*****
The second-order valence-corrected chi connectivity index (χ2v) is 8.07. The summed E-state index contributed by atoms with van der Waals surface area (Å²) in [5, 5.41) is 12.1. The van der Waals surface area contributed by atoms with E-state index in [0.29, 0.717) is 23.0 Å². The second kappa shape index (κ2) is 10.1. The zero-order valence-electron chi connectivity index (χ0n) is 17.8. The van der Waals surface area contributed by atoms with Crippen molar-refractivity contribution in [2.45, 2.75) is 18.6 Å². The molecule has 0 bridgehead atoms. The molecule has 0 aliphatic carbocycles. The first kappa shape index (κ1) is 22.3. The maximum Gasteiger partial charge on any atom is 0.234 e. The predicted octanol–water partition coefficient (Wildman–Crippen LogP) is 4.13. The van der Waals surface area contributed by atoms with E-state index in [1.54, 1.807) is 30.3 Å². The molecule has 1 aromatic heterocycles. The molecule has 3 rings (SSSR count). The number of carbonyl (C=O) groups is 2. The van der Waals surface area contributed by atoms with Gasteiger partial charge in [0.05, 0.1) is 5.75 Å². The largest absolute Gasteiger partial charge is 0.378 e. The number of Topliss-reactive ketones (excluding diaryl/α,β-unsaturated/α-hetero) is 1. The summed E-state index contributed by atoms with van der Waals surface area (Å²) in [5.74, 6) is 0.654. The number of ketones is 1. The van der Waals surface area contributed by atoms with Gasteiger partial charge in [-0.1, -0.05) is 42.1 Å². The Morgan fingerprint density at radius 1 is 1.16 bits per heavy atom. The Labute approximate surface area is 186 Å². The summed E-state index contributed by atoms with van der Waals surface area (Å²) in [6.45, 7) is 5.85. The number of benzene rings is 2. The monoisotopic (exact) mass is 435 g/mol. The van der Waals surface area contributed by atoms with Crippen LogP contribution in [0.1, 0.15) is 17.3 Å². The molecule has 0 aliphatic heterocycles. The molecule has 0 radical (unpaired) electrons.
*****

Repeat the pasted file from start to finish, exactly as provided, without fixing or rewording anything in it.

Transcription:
The second-order valence-corrected chi connectivity index (χ2v) is 8.07. The summed E-state index contributed by atoms with van der Waals surface area (Å²) in [5, 5.41) is 12.1. The van der Waals surface area contributed by atoms with E-state index in [0.29, 0.717) is 23.0 Å². The second kappa shape index (κ2) is 10.1. The zero-order valence-electron chi connectivity index (χ0n) is 17.8. The van der Waals surface area contributed by atoms with Crippen molar-refractivity contribution in [2.45, 2.75) is 18.6 Å². The molecule has 0 bridgehead atoms. The molecule has 0 aliphatic carbocycles. The first kappa shape index (κ1) is 22.3. The maximum Gasteiger partial charge on any atom is 0.234 e. The predicted octanol–water partition coefficient (Wildman–Crippen LogP) is 4.13. The van der Waals surface area contributed by atoms with E-state index in [1.54, 1.807) is 30.3 Å². The molecule has 1 aromatic heterocycles. The molecule has 3 rings (SSSR count). The number of carbonyl (C=O) groups is 2. The van der Waals surface area contributed by atoms with Gasteiger partial charge in [0.05, 0.1) is 5.75 Å². The largest absolute Gasteiger partial charge is 0.378 e. The number of Topliss-reactive ketones (excluding diaryl/α,β-unsaturated/α-hetero) is 1. The summed E-state index contributed by atoms with van der Waals surface area (Å²) in [5.74, 6) is 0.654. The number of ketones is 1. The van der Waals surface area contributed by atoms with Gasteiger partial charge in [-0.1, -0.05) is 42.1 Å². The Morgan fingerprint density at radius 1 is 1.16 bits per heavy atom. The Labute approximate surface area is 186 Å². The summed E-state index contributed by atoms with van der Waals surface area (Å²) in [6.45, 7) is 5.85. The number of benzene rings is 2. The monoisotopic (exact) mass is 435 g/mol. The van der Waals surface area contributed by atoms with Crippen LogP contribution in [0.1, 0.15) is 17.3 Å². The molecule has 0 aliphatic heterocycles. The molecule has 0 radical (unpaired) electrons.